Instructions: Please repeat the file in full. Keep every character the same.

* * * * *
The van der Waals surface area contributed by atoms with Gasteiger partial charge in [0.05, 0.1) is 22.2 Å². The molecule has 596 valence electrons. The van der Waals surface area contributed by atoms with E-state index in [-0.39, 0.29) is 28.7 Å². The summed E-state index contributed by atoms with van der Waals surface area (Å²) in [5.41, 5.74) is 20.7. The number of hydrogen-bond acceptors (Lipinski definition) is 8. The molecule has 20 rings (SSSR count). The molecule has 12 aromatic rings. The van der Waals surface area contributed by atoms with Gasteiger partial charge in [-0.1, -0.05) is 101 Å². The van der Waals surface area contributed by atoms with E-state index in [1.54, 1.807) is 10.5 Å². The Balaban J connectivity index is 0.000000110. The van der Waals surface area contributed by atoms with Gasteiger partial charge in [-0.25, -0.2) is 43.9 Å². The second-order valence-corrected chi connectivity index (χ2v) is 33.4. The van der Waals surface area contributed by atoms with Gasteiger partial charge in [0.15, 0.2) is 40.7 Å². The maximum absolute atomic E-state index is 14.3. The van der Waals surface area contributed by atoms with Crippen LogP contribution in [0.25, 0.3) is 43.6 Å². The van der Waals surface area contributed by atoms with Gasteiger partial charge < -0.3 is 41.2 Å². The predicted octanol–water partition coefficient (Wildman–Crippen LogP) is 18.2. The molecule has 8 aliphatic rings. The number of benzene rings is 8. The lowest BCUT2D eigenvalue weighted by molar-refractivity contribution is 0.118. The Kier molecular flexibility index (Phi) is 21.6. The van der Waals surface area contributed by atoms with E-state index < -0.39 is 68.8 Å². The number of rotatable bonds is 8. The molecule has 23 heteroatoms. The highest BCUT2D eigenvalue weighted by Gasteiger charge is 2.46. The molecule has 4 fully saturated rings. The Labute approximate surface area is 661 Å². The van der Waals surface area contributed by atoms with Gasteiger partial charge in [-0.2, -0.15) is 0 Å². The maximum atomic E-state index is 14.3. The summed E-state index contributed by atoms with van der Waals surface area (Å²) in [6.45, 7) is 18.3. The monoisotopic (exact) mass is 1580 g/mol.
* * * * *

The van der Waals surface area contributed by atoms with Gasteiger partial charge in [0.05, 0.1) is 22.2 Å². The molecule has 596 valence electrons. The van der Waals surface area contributed by atoms with E-state index in [-0.39, 0.29) is 28.7 Å². The summed E-state index contributed by atoms with van der Waals surface area (Å²) in [5.41, 5.74) is 20.7. The number of hydrogen-bond acceptors (Lipinski definition) is 8. The molecule has 20 rings (SSSR count). The molecule has 12 aromatic rings. The van der Waals surface area contributed by atoms with Gasteiger partial charge in [-0.1, -0.05) is 101 Å². The van der Waals surface area contributed by atoms with E-state index in [1.54, 1.807) is 10.5 Å². The Balaban J connectivity index is 0.000000110. The van der Waals surface area contributed by atoms with Gasteiger partial charge in [-0.25, -0.2) is 43.9 Å². The second-order valence-corrected chi connectivity index (χ2v) is 33.4. The van der Waals surface area contributed by atoms with Gasteiger partial charge in [0.15, 0.2) is 40.7 Å². The maximum absolute atomic E-state index is 14.3. The van der Waals surface area contributed by atoms with Crippen LogP contribution in [0.25, 0.3) is 43.6 Å². The van der Waals surface area contributed by atoms with Gasteiger partial charge < -0.3 is 41.2 Å². The predicted octanol–water partition coefficient (Wildman–Crippen LogP) is 18.2. The molecule has 8 aliphatic rings. The number of benzene rings is 8. The lowest BCUT2D eigenvalue weighted by molar-refractivity contribution is 0.118. The Kier molecular flexibility index (Phi) is 21.6. The van der Waals surface area contributed by atoms with E-state index < -0.39 is 68.8 Å². The number of rotatable bonds is 8. The molecule has 23 heteroatoms. The highest BCUT2D eigenvalue weighted by Gasteiger charge is 2.46. The molecule has 4 fully saturated rings. The Labute approximate surface area is 661 Å². The van der Waals surface area contributed by atoms with Gasteiger partial charge in [-0.2, -0.15) is 0 Å². The maximum atomic E-state index is 14.3. The summed E-state index contributed by atoms with van der Waals surface area (Å²) in [6.45, 7) is 18.3. The monoisotopic (exact) mass is 1580 g/mol.